If the martyrdom of the early Christians at the hands of the Romans isn’t something to get excited about, neither is the later persecution of heretics at the hands of the Christians. The sword cuts both ways.
After writing some pro-Christian works, such as Christ the Lord: Out of Egypt and Christ the Lord: The Road to Cana, acclaimed author Anne Rice made the following announcement on her Facebook page:
For those who care, and I understand if you don’t: Today I quit being a Christian. I’m out. I remain committed to Christ as always but not to being “Christian” or to being part of Christianity. It’s simply impossible for me to “belong” to this quarrelsome, hostile, disputatious, and deservedly infamous group. For ten years, I’ve tried. I’ve failed. I’m an outsider. My conscience will allow nothing else.
Followed closely by:
As I said below, I quit being a Christian. I’m out. In the name of Christ, I refuse to be anti-gay. I refuse to be anti-feminist. I refuse to be anti-artificial birth control. I refuse to be anti-Democrat. I refuse to be anti-secular humanism. I refuse to be anti-science. I refuse to be anti-life. In the name of Christ, I quit Christianity and being Christian. Amen.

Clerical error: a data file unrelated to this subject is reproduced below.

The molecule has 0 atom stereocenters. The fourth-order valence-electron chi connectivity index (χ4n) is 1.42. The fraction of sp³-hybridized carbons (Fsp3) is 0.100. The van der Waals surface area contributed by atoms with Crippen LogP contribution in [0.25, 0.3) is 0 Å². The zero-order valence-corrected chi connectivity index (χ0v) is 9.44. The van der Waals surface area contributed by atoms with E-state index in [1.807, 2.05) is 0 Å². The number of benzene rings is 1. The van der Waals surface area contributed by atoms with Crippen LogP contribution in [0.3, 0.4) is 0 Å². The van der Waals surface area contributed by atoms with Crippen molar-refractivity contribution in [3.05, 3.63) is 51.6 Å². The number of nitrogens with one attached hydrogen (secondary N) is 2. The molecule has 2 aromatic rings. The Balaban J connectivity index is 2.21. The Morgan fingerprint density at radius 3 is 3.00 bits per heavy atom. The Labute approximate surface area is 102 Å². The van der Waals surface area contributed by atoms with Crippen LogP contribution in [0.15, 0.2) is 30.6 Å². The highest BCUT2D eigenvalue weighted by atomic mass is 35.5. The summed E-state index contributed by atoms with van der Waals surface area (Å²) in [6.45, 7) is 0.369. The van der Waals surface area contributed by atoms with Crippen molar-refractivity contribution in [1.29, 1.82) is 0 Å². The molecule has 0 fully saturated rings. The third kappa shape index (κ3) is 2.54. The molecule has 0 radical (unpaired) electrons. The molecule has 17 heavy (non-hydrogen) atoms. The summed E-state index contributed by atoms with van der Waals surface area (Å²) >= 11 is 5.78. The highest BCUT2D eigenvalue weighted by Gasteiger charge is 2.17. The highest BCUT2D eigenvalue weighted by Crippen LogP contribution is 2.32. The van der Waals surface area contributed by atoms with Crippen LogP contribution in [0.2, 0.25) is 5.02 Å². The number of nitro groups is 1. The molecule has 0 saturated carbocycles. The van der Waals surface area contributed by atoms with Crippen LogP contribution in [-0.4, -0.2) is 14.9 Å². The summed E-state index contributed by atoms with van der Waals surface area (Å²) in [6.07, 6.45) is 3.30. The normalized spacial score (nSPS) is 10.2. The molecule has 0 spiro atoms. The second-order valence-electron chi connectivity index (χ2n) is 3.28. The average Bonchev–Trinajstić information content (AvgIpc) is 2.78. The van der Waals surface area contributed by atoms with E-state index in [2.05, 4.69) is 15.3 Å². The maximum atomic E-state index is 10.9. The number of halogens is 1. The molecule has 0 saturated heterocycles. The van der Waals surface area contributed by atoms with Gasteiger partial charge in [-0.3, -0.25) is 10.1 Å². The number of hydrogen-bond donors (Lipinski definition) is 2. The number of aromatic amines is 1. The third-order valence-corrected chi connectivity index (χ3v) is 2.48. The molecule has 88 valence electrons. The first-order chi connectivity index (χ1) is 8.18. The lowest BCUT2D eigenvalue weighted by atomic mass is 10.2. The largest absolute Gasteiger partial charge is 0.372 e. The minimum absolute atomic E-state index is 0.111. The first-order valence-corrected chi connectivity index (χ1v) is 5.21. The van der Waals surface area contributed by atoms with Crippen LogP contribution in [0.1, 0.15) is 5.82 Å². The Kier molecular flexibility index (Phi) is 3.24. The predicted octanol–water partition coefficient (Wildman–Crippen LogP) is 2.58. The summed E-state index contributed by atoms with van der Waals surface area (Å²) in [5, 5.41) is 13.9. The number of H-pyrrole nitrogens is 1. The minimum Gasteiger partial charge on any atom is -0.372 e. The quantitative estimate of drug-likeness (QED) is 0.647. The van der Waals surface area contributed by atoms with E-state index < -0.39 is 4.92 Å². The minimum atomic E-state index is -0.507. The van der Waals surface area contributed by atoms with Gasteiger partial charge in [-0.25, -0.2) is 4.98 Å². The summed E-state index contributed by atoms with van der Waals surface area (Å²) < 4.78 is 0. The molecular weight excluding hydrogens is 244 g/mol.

Well, I have a few reactions. First and foremost, I don’t know why the Blog for WhyWhyWon’tGodHealAmputees is touting this as some sort of victory for reason. This isn’t a victory, though Thomas thinks it could turn into one. Anne Rice still considers herself committed to Christ, she is just hesitant to align herself with Christianity because it espouses doctrines which she finds morally reprehensible.
On that note, we have to understand that faith in Christ is the only requirement for salvation. So this post is not an attempt to question Anne Rice’s salvation. If she still has faith in Christ, then there is still hope that God will deliver her from her serious misunderstanding that these “morally reprehensible” doctrines are that. In other words, the witness of the Holy Spirit can show her the error of her thinking, and she will be able to repent and remain in humble obedience to God.
Building on that foundation, we also have to understand that orthodoxy (right belief) leads to orthopraxy (right practice). Anne Rice is not orthodox if she fails to submit to the teachings of Scripture regarding homosexuality, the functional subordination of women in the church, and ethics and epistemology. If she isn’t orthodox, then her pattern of thinking is in rebellion to God, and therefore actions stemming from those incorrect thought patterns, will also be contrary to God (i.e. sin). I’ve written on the importance of matters of heart on my main blog, here, with a long list of proofs from Scripture.
That said, Anne Rice is putting herself on the wrong side of James 1:22. She’s currently a hearer, not a doer, and therefore deceiving herself. I don’t question her salvation, but her diligence in sanctification (2 Pet 1:3-11).